Picking The Right Day Camp

Posted: March 20, 2012

Now is a great time for parents to arrange a tour of a local day camp.  Whether parents are looking for a camp for the first time for their child or thinking about switching camps, going on a tour of a few camps in your area is the best way to make the right decision for their child.

When you are on a tour, the following questions should be explored either with the camp director, to help narrow down your choices.

1.  How will my child be grouped (placed) or “bunked” with other campers? Factors such as grade, age, gender, and parent input all come together to play a role in placement. Generally though, campers are grouped by the same gender and age with approximately 10 to 16 campers per group depending on age.

2.  Who will be taking care of my child and what are their qualifications? Camps should have Counselors and Specialty staff complete an extensive application, submit 2 to 3 references from non-family members, retain a Child Abuse Clearance and a Criminal Background Check, and attend a personal interview. Day camp programs hire Junior Staff (those usually in high school) while Senior Staff can be college age or a teacher.

3.  What is the ratio of counselors to the group (bunk)? Generally, with the pre-k 3 to 4 year old campers, there are 3 counselors with 10 to 12 campers. The 5 to 7 year old campers also have 3 counselors with groups of 12 to 14 campers. Those campers entering 3rd grade and older, traditionally have 14 to 16 campers with 2 counselors.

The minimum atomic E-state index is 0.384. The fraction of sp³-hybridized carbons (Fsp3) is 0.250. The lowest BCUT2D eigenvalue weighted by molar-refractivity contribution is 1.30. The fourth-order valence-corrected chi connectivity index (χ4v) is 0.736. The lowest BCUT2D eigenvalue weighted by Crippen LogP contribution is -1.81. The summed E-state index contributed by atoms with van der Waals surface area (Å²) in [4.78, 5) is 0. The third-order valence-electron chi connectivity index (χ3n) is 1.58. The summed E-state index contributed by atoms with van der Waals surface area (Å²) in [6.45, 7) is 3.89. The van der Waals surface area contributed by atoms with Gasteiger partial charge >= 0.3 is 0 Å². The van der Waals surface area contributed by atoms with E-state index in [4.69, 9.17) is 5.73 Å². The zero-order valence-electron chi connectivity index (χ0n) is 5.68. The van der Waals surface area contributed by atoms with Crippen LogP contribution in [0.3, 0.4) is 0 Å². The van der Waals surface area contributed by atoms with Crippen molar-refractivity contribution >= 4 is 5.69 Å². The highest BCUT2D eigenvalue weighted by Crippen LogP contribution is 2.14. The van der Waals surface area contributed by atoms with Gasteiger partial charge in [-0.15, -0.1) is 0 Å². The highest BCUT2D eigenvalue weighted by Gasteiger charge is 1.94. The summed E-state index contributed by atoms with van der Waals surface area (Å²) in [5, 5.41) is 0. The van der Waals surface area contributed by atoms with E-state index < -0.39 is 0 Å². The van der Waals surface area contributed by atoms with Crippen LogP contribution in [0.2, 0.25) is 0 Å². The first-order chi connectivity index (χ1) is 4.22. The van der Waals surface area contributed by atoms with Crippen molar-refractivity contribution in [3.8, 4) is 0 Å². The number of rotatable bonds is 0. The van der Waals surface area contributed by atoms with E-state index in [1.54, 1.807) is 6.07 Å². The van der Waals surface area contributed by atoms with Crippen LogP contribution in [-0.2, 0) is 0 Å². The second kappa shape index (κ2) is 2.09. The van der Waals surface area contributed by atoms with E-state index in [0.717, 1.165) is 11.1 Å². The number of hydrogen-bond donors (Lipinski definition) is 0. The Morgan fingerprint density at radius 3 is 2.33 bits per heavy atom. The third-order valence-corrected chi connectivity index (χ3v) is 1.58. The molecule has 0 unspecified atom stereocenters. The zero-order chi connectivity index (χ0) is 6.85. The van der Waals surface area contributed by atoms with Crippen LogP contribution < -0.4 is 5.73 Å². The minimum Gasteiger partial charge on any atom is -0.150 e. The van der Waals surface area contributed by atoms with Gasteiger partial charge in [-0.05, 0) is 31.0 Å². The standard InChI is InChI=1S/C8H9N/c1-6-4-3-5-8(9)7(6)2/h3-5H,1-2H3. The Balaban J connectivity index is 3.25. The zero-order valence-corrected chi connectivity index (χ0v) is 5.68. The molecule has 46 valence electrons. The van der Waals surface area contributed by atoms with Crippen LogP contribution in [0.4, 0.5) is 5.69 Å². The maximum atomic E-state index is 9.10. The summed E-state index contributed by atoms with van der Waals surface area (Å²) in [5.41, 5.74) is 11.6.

4.  Does the camp provide (either included or as an option) transportation, and in what type of vehicle? Depending on the distance from your home as well as your work schedule, will determine whether transportation will be a requirement for your family. Will the vehicle be a bus or a van? Will it have seatbelts? Who will be the driver and what are their qualifications? Will it be door-to-door or central pick-up?

5.  Does the camp provide healthy snacks and lunch choices daily? Is lunch included in the tuition? Are there provisions made for children with allergies and other food related issues? Check out the camps choices by asking for a sample lunch menu.

6.  Is there a before and after the camp care service, and if so, is there a charge? For many working families, early and late camp care is a necessity. Find out what is the earliest time in the morning and the latest in the afternoon. Ask exactly what will take place during those times and who will be supervising the program.

By asking these questions, and others specific to your child, while on the tour of a camp, parents will learn about the camp philosophy and standards as well as find out about the type of program offered.

The blog was written by Howard Batterman and Steven Bernstein of the Diamond Ridge Camps.  You can get more information about Howard and Steven and the Diamond Ridge Camps at www.diamondridgecamps.com.